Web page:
Frazer Nash were strong proponents of this system using one chain per gear selected by dog clutches. The Frazer Nash chain drive system, (designed for the GN Cyclecar Company by Archibald Frazer-Nash and Henry Ronald Godfrey) was very effective, allowing extremely fast gear selections. The Frazer Nash (or GN) transmission system provided the basis for many "special" racing cars of the 1920s and 1930s. The last popular chain drive automobile was the Honda S600 of the 1960s. [13]

Many modern piston engines use a roller chain (called a "timing chain") to drive the camshaft(s), replacing the previous designs of pushrods or toothed timing belts. For this application, chains last longer, but are often harder to replace, as they must be enclosed in a space into which lubricating oil can be introduced.

The transfer case in a car or light truck is another application where chain drives are used.


Chain drive versus belt drive or use of a driveshaft is a fundamental design decision in motorcycle design; nearly all motorcycles use one of these three designs.

See also

Related Research Articles

Mechanical advantage is a measure of the force amplification achieved by using a tool, mechanical device or machine system. The device trades off input forces against movement to obtain a desired amplification in the output force. The model for this is the law of the lever. Machine components designed to manage forces and movement in this way are called mechanisms. An ideal mechanism transmits power without adding to or subtracting from it. This means the ideal mechanism does not include a power source, is frictionless, and is constructed from rigid bodies that do not deflect or wear. The performance of a real system relative to this ideal is expressed in terms of efficiency factors that take into account departures from the ideal.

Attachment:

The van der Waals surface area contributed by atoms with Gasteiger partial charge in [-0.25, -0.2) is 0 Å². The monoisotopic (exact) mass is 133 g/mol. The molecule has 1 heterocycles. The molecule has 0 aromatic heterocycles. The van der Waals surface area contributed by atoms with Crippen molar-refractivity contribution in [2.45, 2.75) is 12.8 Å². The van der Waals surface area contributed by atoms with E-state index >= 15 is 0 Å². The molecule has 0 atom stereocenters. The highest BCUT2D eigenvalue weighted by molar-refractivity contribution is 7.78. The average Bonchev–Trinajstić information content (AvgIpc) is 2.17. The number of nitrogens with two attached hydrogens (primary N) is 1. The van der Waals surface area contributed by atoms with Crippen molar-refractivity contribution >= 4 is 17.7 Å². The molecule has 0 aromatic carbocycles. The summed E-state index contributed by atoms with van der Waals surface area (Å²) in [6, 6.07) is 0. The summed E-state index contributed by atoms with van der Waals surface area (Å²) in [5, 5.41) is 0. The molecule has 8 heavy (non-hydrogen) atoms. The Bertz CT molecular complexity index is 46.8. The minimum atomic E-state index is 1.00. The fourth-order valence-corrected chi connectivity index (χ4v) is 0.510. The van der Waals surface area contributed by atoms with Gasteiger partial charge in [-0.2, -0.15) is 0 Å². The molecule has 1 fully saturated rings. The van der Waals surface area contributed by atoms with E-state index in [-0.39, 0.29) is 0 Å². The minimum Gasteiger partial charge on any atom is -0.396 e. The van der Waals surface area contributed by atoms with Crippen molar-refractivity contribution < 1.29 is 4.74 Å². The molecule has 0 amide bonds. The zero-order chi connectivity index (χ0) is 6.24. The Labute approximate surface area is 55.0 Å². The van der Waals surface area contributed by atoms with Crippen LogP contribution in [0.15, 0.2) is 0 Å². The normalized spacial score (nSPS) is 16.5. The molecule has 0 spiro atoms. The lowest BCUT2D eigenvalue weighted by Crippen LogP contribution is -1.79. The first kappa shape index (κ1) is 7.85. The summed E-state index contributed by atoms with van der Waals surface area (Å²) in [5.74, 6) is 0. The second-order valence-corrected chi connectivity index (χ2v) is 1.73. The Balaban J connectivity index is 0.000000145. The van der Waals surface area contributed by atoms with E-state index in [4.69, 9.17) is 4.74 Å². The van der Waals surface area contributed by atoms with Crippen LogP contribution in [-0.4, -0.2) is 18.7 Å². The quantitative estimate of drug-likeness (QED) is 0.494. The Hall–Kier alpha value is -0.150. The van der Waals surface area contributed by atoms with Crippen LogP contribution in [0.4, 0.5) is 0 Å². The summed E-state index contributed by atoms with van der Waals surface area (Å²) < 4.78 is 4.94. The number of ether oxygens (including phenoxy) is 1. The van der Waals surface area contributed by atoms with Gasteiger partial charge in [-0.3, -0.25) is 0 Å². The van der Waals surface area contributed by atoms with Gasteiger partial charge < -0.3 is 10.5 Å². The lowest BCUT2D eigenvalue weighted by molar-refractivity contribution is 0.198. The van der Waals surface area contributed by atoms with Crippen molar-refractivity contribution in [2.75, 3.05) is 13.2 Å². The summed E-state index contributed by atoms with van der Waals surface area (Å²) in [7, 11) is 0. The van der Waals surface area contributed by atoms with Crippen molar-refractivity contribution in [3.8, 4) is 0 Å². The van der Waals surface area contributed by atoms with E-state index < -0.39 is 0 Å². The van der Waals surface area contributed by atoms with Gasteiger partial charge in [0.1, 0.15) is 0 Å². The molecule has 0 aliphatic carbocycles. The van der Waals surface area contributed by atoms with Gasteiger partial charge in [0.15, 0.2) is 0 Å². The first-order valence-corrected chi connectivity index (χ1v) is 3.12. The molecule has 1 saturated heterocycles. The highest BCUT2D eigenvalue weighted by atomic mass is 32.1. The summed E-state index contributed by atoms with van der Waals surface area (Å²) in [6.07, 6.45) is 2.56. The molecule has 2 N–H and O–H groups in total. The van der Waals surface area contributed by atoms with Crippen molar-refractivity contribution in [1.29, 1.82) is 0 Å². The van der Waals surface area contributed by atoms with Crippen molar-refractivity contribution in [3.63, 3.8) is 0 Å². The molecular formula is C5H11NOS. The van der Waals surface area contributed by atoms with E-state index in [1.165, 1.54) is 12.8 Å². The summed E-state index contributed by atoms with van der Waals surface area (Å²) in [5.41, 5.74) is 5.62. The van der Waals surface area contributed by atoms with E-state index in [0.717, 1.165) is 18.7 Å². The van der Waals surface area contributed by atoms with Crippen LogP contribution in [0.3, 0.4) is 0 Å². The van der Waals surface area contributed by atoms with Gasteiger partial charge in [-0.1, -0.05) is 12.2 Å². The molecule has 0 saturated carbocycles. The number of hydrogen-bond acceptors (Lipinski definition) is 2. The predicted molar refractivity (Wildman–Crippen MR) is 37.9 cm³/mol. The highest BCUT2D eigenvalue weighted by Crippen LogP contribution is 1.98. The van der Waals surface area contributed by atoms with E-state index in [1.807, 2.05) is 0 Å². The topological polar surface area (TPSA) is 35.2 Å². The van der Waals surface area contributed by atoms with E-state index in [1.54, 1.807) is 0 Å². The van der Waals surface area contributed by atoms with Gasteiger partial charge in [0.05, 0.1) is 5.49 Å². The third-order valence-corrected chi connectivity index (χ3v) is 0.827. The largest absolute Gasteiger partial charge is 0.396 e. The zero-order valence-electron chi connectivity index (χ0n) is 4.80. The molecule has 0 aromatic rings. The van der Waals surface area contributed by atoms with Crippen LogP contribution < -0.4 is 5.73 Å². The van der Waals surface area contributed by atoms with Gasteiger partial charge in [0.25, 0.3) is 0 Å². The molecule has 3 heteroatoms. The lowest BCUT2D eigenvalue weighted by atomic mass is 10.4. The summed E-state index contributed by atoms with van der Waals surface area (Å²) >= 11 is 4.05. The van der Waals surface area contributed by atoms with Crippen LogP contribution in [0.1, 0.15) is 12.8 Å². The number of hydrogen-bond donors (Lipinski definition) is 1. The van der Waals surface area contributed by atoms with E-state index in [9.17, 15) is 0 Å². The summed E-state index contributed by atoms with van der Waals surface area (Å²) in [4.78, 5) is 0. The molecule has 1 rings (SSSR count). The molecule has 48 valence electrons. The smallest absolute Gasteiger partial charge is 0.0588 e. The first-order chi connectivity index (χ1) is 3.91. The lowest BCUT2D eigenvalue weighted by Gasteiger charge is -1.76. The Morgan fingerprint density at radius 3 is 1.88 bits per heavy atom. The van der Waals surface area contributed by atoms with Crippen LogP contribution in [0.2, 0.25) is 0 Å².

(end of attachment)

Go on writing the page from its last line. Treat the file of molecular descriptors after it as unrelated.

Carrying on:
Pulley Wheel to support movement and change of direction of a taut cable

A pulley is a wheel on an axle or shaft that is designed to support movement and change of direction of a taut cable or belt, or transfer of power between the shaft and cable or belt. In the case of a pulley supported by a frame or shell that does not transfer power to a shaft, but is used to guide the cable or exert a force, the supporting shell is called a block, and the pulley may be called a sheave.